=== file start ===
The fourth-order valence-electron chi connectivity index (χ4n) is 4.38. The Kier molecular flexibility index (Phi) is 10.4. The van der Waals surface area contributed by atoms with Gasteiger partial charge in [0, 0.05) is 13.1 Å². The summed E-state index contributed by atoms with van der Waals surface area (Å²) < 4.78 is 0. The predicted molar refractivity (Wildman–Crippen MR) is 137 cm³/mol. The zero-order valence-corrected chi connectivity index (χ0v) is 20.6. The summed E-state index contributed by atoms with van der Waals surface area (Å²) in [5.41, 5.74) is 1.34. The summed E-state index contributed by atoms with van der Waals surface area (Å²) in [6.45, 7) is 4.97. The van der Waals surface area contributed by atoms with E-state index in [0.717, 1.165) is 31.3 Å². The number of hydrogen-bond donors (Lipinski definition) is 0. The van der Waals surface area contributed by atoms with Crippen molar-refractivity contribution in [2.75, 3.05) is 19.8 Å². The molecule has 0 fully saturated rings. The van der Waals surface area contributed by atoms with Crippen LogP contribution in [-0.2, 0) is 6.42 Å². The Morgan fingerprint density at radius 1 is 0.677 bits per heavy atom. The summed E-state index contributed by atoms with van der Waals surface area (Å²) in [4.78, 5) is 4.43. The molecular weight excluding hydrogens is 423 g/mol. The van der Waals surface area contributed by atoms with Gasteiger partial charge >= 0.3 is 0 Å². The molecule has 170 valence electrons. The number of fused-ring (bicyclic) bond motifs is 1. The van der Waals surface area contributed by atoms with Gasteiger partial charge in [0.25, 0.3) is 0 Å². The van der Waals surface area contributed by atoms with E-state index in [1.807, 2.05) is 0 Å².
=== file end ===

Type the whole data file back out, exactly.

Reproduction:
The fourth-order valence-electron chi connectivity index (χ4n) is 4.38. The Kier molecular flexibility index (Phi) is 10.4. The van der Waals surface area contributed by atoms with Gasteiger partial charge in [0, 0.05) is 13.1 Å². The summed E-state index contributed by atoms with van der Waals surface area (Å²) < 4.78 is 0. The predicted molar refractivity (Wildman–Crippen MR) is 137 cm³/mol. The zero-order valence-corrected chi connectivity index (χ0v) is 20.6. The summed E-state index contributed by atoms with van der Waals surface area (Å²) in [5.41, 5.74) is 1.34. The summed E-state index contributed by atoms with van der Waals surface area (Å²) in [6.45, 7) is 4.97. The van der Waals surface area contributed by atoms with E-state index in [0.717, 1.165) is 31.3 Å². The number of hydrogen-bond donors (Lipinski definition) is 0. The van der Waals surface area contributed by atoms with Crippen molar-refractivity contribution in [2.75, 3.05) is 19.8 Å². The molecule has 0 fully saturated rings. The van der Waals surface area contributed by atoms with Crippen LogP contribution in [-0.2, 0) is 6.42 Å². The Morgan fingerprint density at radius 1 is 0.677 bits per heavy atom. The summed E-state index contributed by atoms with van der Waals surface area (Å²) in [4.78, 5) is 4.43. The molecular weight excluding hydrogens is 423 g/mol. The van der Waals surface area contributed by atoms with Gasteiger partial charge >= 0.3 is 0 Å². The molecule has 170 valence electrons. The number of fused-ring (bicyclic) bond motifs is 1. The van der Waals surface area contributed by atoms with Gasteiger partial charge in [0.25, 0.3) is 0 Å². The van der Waals surface area contributed by atoms with E-state index in [1.807, 2.05) is 0 Å².